Organ donation has always been in question due to lack of awareness, knowledge. Here are some common myths about eye donation
According to reports, there are an estimated 15 million people in India who are blind & 30 million who are visually challenged. With an ever-increasing demand for corneal transplant surgeries every year, there is a severe need for eye donations that will meet this requirement. In India, so far, promoting and spreading awareness about eye donation is seldom the onus of the community, due to multiple myths surrounding the cause; it then becomes the duty of doctors, caregivers and hospitals to build much-needed awareness. Medical communities have been steadfastly steering this initiative to spread awareness that will translate into donations that could enrich thousands of lives.
WHAT IS AN EYE TRANSPLANT?
The front of the eye is covered by a transparent tissue called the cornea. If the cornea develops a cloudy form, either due to an injury, disease or even malnutrition, a person experiences impaired vision or sometimes complete loss of vision. This condition of corneal blindness can be fixed by replacing the damaged cornea with a healthy human cornea, procured through the donation of eyes.
It is an honourable gesture to gift someone sight; however, at times, myths and misconceptions prevent one from doing so. Here are a few myths that need to be dispelled on eye donation; understanding the fact behind these myths is what will help us take a progressive step in the direction of pledging and donating eyes.
MYTH 1. Eye donation can cause disfigurement of the face
Fact: Eye donation does not cause disfiguration to the face. During this procedure, the Corneas are removed and replaced with a shell, when the eyes are closed, it appears normal.
MYTH 2: Vision in one's next birth would be disabled is eyes are donated
Fact: Nobody is sure of the next birth, and if there is one, then it comes with a new body and does not need the eyes of the previous birth. This is an absolute myth, and one of the biggest reasons for the drop in eye donation numbers.
MYTH 3: Eye donation can be accomplished even while alive
Fact: While the Kidneys or a part of the Liver may be donated from a live person to another, eye donation is made only after death. You may pledge to donate your eyes while alive, and encourage your family in partnering you for this cause.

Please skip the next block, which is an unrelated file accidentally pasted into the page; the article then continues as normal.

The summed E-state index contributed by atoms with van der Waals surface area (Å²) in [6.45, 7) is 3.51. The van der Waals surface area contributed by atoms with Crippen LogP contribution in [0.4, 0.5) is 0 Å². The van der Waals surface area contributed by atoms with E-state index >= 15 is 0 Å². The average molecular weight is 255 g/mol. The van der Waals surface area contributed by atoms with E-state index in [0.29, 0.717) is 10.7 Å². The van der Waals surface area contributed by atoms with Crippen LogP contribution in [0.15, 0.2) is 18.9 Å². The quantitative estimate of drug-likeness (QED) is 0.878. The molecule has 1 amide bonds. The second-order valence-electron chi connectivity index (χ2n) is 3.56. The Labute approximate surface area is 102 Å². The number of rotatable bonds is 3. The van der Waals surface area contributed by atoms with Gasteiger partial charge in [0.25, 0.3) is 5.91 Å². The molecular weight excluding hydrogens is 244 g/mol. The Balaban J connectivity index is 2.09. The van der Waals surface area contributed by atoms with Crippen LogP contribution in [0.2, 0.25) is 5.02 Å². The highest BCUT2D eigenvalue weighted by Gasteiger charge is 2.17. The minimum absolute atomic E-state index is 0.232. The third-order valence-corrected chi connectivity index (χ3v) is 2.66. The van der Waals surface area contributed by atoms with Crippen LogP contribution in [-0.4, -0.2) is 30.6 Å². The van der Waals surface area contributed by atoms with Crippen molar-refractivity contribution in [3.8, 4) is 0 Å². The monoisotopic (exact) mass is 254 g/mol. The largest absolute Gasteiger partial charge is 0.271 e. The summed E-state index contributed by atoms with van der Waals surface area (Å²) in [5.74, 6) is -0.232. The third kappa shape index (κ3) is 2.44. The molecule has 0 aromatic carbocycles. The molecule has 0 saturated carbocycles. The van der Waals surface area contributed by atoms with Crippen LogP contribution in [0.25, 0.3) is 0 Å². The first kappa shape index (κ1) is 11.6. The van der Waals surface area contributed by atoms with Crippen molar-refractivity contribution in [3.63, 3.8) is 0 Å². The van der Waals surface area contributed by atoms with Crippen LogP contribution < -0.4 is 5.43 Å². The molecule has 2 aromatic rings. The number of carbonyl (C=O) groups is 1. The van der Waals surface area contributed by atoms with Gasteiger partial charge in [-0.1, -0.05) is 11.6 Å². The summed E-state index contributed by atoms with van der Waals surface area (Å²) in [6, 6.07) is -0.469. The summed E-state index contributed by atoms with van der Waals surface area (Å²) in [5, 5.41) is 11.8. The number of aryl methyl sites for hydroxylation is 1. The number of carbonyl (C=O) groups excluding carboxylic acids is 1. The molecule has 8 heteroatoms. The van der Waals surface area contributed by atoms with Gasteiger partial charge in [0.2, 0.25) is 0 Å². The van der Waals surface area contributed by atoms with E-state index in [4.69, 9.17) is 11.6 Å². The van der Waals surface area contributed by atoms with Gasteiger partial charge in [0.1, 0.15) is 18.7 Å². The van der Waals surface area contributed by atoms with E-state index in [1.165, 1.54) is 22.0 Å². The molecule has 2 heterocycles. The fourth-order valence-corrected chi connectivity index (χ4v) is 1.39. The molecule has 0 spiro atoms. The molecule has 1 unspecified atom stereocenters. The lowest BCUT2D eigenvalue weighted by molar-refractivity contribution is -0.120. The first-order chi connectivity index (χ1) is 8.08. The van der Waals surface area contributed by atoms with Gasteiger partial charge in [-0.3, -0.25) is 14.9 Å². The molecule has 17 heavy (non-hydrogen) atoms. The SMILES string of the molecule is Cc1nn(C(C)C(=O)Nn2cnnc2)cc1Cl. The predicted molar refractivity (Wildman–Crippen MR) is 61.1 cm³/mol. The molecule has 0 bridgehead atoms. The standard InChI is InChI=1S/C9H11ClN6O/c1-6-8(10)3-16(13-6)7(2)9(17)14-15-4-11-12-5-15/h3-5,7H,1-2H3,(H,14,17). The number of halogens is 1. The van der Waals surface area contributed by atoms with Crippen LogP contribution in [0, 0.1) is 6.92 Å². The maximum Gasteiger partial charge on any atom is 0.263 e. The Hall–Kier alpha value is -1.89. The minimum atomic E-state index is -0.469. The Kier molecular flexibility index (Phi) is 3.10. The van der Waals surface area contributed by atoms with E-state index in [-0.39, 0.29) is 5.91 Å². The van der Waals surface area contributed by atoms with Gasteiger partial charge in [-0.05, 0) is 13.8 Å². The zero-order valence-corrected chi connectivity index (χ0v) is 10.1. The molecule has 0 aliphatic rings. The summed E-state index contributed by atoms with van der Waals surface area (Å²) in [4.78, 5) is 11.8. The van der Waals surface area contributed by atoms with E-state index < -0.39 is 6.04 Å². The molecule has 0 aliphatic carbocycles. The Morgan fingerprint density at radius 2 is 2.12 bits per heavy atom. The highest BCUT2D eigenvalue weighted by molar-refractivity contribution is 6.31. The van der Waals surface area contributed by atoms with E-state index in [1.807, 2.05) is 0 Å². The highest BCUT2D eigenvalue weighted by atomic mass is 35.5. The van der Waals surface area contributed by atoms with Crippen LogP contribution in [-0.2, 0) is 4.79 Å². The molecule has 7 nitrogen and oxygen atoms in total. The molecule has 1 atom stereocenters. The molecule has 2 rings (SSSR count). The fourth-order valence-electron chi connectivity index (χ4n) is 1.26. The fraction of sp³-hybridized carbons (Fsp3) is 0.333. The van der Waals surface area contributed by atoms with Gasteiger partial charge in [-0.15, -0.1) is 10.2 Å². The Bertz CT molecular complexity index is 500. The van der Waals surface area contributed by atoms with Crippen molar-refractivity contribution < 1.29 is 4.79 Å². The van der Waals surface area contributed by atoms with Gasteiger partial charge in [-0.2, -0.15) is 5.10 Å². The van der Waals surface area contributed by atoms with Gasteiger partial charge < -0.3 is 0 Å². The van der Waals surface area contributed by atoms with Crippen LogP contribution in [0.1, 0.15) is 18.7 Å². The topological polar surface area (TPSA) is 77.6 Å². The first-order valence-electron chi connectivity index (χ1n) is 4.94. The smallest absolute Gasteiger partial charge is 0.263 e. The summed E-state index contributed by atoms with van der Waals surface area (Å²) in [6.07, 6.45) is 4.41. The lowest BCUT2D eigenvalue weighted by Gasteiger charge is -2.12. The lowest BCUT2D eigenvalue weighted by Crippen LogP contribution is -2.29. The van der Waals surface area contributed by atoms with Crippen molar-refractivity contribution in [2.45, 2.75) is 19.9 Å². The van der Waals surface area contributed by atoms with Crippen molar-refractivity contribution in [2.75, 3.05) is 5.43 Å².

MYTH 4: Every blind person ca be helped through eye donation
Fact: Only individuals with the opacity of the Corneas (the front transparent portion of the eye) can benefit. In contrast, others with Retina or Optic Nerve related blindness do not benefit from eye donation.
MYTH 5: If you suffer from a retinal issue or have had a surgery in eye, ypu cannot be an eye donor
Fact: Every person, whether young or old, any blood group or whether having undergone surgery or with retinal or optic nerve issues can donate their eyes.
Myth 6: Eye donation can be done anytime after death and by any cause of death
Fact: Eye collection from a donor needs to be done within 6 hours after death to be of use to a recipient. The body of the donor needs to be placed in a cold environment, with fans switched off, eyes closed, moist cotton placed on the eyes and two pillows under the head. The local eye collection centre (hospital) or the eye bank needs time to be contacted. Also, if the cause of death is septicemia, HIV, rabies etc. the eyes would be used for research and development rather than for donating to a blind recipient.
Myth 7: If my eyes are donated, they ate sold to a person waiting for a transplant
Fact: Selling and buying of any human organ are illegal and is a punishable offence as per law; it is a noble cause and is regulated by authorized bodies.
Eye donation is a noble act that can be undertaken by anyone. Without one’s eyes, life may seem to be incomplete; a donation after death may be their most significant gift, one that brings light to their lives. Hence it is essential to spread awareness and promote the cause of eye donation. Each of us can decide to take this progressive step, in a bit to enrich another human life.
With inputs from Dr Harshwardhan Ghorpade, Cornea, Cataract & Refractive Surgeon, Hiranandani Hospital, Vashi-A Fortis Network Hospital
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